The UK government will today set out Second World War-style measures to kee
p the lights on and avert power cuts as a "last resort". The price to Brito
ns will be high.
Factories will be asked to "voluntarily" shut down to save energy at peak t
imes for homes, while others will be paid to provide their own backup power
should they have a spare generator or two lying around. And as part of the
government's wider energy market reforms, electricity producers will be ab
le to name their price for bringing mothballed fossil-fuel-powered plants b
ack on line.
The problem is that the energy plants were closed due to compliance with EU
environmental regulations, but the UK has failed to build adequate replace
ments. This means the country can barely cope with peak winter demand. Succ
essive governments have chosen to build expensive, unreliable renewables in
stead - which can't meet the nation's peak energy needs.
In an interview ahead of a speech today, energy minister Ed Davey - a Liber
al Democrat and Oxford philosophy, politics and economics graduate - said b
usinesses would be "delighted" to be paid to go dark - and said the measure
s were good value compared to building new power stations.
Davey predicted the UK would not suffer power cuts, and he may be right. Bu
t the price to consumers will be high: with the UK paying far over the mark
et rate for new fossil-fuel energy.
Gas plants have closed because they're not economical to run when ticking a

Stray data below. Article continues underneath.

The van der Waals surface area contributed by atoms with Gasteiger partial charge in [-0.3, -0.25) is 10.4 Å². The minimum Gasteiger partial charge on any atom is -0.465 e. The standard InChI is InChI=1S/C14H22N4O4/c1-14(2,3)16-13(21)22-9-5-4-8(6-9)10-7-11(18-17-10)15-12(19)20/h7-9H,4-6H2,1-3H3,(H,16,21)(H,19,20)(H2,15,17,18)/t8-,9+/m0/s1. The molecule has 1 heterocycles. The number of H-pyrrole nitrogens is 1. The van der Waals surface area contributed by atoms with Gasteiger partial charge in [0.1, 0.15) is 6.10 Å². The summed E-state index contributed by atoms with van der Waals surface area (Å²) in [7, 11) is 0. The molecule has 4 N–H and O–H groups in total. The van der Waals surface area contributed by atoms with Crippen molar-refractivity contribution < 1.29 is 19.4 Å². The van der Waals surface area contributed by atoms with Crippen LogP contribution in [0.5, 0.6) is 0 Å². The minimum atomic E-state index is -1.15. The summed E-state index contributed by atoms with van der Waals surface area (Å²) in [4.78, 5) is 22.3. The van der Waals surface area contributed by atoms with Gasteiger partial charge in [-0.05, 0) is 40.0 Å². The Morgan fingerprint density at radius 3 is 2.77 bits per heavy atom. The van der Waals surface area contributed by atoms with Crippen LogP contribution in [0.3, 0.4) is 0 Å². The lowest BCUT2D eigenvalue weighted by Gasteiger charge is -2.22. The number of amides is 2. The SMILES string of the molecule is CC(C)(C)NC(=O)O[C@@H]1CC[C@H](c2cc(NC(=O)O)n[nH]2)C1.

long; when demand is under 57 per cent, the operator may as well close it.
The government's complex measures include a new "Capacity Market", which en
courages mothballed gas and coal plants to be pressed into action.
Energy market experts predict that because the UK's need is so urgent, the
producers will be able to demand a high price: "existing gas and coal plant
(particularly older assets close to retirement) may have significant lever
age in negotiating reserve contracts with Grid as the system capacity margi
n tightens," consultants at Timera Energy noted this year.
Dirty diesel already contributes one quarter, or around 500MW, of the Natio
nal Grid's Short Term Operating Reserve (STOR). The cost to the taxpayer of
maintaining and using diesel backup - fleets of generators parked in shipp
ing containers - is astronomical around 12 times the market rate. The Natio
nal Grid wants to expand STOR from 2GW to about 8GW.
If Blighty's governments had opted for gas rather than wind, they could hav
e met the EU carbon-dioxide emissions targets for one-tenth of the £120bn
cost to install wind farms, calculated Professor Gordon Hughes in a 2012 s
The UK government's Department of Energy and Climate Change promised us a c
opy of Davey's speech, or excerpts of it, but much like the power stations,
it hasn't shown up. He's due to speak at 1.40pm, UK time, today.
The capacity crunch has been predicted for about seven years, with voices s
uch as Professor Ian Fells warning UK energy policy would lead to either po
wer cuts or extremely high peak prices. Everyone seems to have seen this co
ming - except the people in charge. (R)